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The University of Auckland is to invest more than $200 million in a major redevelopment that will provide state of the art research and teaching facilities for its Faculty of Science and a new entranceway to the University.
“The Science Centre project will enhance the Faculty’s already significant contributions to research and economic development in New Zealand,” says University of Auckland Vice-Chancellor Professor Stuart McCutcheon, noting that it coincides with the Government’s drive to lift science and innovation outcomes.
“We share the Government’s commitment to economic growth through innovation and believe this investment will support teaching, research and the vital interface with businesses which will collectively underpin our goals for the future,” he says.
The project is on a scale comparable to the construction of the Owen G Glenn Building which houses the Business School, the upgrade of the Faculty of Medical and Health Science’s Grafton Campus and the recently announced redevelopment of the Faculty of Engineering. Collectively, the University’s concurrent new investments in science and engineering facilities exceed $400 million – one of the most significant investments in the New Zealand science and innovation sector
The Science Centre project will see the south podium of the building on the corner of Symonds and Wellesley Streets (known as Building 301 or the Chemistry Building) demolished and a new tower erected in its place. The new building will comprise eleven stories and a basement with a total floor area of 23,500 m2.
Much of the adjacent tower building will also be refurbished, giving a total of almost 38,000m2 of new or refurbished space. The work follows the refurbishment of the science building on the corner of Wellesley and Princes Streets (known as Building 303 or the Mathematics and Physics Building).
The Faculty of Science is the highest-ranked in New Zealand, and its research activity and staff and student bodies are forecast to grow substantially over the next ten years. The redevelopment will accommodate most of this growth, and provide modern research, teaching and study environments.
The project will bring together scientific disciplines previously dispersed across the campus, increasing the opportunities for cross-disciplinary collaboration. The School of Environment, Institute of Earth Science and Engineering, National eScience Infrastructure, Department of Psychology and School of Chemical Sciences will move into the new building. They will join colleagues from the Departments of Physics, Mathematics, Statistics and Computer Science accommodated in buildings in the same complex.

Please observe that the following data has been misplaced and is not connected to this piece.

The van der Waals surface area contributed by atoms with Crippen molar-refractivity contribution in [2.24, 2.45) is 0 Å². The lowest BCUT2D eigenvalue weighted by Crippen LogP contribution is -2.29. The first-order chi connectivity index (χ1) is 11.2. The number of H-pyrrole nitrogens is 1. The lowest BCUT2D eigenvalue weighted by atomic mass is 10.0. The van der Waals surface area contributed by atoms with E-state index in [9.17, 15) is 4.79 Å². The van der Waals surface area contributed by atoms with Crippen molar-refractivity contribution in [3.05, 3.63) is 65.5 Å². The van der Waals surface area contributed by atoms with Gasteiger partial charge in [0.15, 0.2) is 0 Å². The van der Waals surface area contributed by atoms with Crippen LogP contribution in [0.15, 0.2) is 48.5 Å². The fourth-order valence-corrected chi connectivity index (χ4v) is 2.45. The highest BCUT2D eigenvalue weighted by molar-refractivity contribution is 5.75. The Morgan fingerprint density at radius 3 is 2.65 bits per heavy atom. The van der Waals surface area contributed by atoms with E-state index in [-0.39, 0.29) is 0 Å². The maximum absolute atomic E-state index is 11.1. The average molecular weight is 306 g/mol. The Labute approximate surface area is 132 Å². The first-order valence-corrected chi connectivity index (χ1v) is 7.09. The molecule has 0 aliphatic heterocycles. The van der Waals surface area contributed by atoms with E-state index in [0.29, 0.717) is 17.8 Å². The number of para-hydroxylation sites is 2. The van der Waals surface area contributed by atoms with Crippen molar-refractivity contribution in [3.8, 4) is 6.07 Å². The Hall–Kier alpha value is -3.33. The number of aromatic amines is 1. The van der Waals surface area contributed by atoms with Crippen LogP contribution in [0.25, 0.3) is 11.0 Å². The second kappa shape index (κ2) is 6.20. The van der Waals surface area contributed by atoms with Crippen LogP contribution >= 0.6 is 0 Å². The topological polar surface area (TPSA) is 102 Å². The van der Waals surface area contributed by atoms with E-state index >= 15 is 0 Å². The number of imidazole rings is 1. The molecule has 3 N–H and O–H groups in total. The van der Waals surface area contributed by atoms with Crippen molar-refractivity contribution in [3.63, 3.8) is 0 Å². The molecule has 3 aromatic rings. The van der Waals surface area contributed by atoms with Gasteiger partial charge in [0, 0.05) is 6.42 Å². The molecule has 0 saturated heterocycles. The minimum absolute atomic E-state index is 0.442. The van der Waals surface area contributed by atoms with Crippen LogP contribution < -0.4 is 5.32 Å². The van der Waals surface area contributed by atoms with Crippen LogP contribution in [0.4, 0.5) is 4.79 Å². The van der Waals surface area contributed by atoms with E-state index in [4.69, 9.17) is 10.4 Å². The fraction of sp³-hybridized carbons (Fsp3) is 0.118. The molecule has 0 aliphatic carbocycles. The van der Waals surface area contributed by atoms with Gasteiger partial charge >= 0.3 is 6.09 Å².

The project will also help the University support the development of the high-value manufacturing sector. The complex will house a wide array of high-technology equipment including microfabrication facilities, mass spectrometry instruments, nuclear magnetic resonance equipment, high energy lasers, and photonics and acoustic suites.
Designed by Architectus, the new building will provide a welcoming entranceway for students and the public on one of the University’s busiest street corners. From open public spaces on the ground floor the building will transition into formal teaching spaces and then specialised research areas on the upper levels. It is designed to have a logical flow and encourage interaction between disciplines. Students will benefit from large communal spaces, centralised student services, informal areas with access to wireless internet and drop in study spaces.
“This redevelopment is part of a ten-year campus renewal plan valued in excess of $1 billion that is bringing our facilities up to the highest possible standard. It demonstrates our commitment to science and reflects the importance of science and innovation to New Zealand’s future,” says Professor McCutcheon.
“The Faculty has an important role to play in the sustainable development of the nation,” says Dean Professor Grant Guilford. “From our location in the country’s commercial capital we are well-placed to support not only New Zealand’s economic development but to help address key challenges to the environment, biodiversity and societal health and wellbeing.
“We need to invest in the best possible facilities to ensure that our talented staff and students have an appropriate platform to continue to advance the sciences while further enhancing their contributions to our communities.”
The redevelopment project was approved by the University Council on Monday 26 June. Design work is already underway, and construction is due to begin in 2013 and be completed in 2017.